Chemical Reaction of Group I Elements with Water
All the metals in group I are much reactive and they vigorously react with water even with the cold one. Their reaction with water gives a solution of metal hydroxide and hydrogen gas. By moving down the group the reactivity of alkali metals with water is increased.
The density of lithium is only half than that of the water, it is gently fizzing and floats on the surface. Gradually, it reacts with the water and disappears and a colorless solution of lithium hydroxide is produced. In this reaction, heat is generated but too slowly that cannot melt the lithium as its boiling point is too high.
Sodium floats on the surface but enough heat is given off for melting the sodium. Almost it is melted at once and makes a small silvery ball that dashes around the surface. Soon it is dissolved in the water and gives the colorless solution of sodium hydroxide.
Potassium behaves like the sodium but its reaction is faster and enough heat is produced.
The density of rubidium is higher than the water so it sinks easily. It reacts immediately and violently and spits out everything out of the container. Resultantly hydrogen gas and a solution of rubidium hydroxide are produced.
On contact with water, cesium explodes. Quite possibly it may shatter the container. It produces hydrogen and cesium hydroxide.
Chemical Reaction of Group II Elements with Water
Just like the alkali metals the alkaline earth metals also react with the water and produce the hydroxides. The majority of alkaline earth metals on reaction with water produces the hydroxides.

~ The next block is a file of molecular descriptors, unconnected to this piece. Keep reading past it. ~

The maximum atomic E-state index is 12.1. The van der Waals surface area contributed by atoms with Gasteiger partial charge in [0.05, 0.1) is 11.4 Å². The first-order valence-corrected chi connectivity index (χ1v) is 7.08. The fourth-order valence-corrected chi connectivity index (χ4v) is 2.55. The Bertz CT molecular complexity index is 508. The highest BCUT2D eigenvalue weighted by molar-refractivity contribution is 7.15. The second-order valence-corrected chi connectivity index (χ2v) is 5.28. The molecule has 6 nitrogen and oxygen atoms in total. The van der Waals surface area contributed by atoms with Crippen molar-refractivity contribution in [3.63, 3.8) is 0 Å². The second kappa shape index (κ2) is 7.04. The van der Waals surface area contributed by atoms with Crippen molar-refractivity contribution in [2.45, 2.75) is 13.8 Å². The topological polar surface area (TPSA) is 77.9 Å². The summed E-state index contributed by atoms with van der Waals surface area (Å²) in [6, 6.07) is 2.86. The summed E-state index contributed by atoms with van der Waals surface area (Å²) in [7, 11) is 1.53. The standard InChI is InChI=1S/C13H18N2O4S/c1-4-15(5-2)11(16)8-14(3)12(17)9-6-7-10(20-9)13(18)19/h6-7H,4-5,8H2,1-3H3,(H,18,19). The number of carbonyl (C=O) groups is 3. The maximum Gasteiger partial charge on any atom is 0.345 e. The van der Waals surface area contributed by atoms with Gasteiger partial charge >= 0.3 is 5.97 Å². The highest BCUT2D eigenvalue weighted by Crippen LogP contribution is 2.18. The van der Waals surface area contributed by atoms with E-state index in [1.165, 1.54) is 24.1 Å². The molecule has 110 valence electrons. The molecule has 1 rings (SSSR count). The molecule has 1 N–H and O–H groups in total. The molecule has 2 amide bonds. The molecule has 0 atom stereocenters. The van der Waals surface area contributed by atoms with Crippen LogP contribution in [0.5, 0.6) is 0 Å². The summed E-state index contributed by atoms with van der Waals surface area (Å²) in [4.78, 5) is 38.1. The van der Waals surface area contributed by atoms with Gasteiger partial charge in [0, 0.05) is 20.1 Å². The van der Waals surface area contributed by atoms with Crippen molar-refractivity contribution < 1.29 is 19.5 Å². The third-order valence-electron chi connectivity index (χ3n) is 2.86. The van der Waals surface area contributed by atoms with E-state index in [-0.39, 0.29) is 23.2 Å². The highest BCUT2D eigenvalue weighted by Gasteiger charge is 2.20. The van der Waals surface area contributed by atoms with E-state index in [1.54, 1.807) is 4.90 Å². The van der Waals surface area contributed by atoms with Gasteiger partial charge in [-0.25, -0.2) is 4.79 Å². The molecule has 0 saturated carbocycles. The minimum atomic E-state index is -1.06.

At high temperatures, beryllium reacts with the stream and produces hydrogen and white beryllium oxide. It is only metal that does not react with water due to its high ionization energy and small size.
Magnesium also burns in the steam and produces the hydrogen gas and white magnesium oxide. The ribbon of very clean magnesium has a mild reaction with the cold water and after a few minutes’ hydrogen gas bubbles from its surface. Usually, the coil of magnesium ribbon floats on the surface. The resultant magnesium hydroxide is almost insoluble in the water and makes a barrier on the magnesium to prevent further action. Additionally, this reaction is short lived.
Calcium, barium, and strontium react with the cold water with increased vigor and gives hydrogen and metal hydroxide. The reactivity of barium and strontium is similar to that of lithium. Calcium reacts exothermically and fairly vigorously with cold water. This reaction gives off the bubbles of hydrogen gas and together with the alkaline solution a white precipitate of calcium hydroxide is formed.
The solubilities of hydroxides increase by moving down the group and fewer precipitates are formed. The reactions of group II elements are faster and proceed readily. Mainly this is due to a decrease in energy by moving down the group. In other words, the reactions are faster due to the lower activation energies.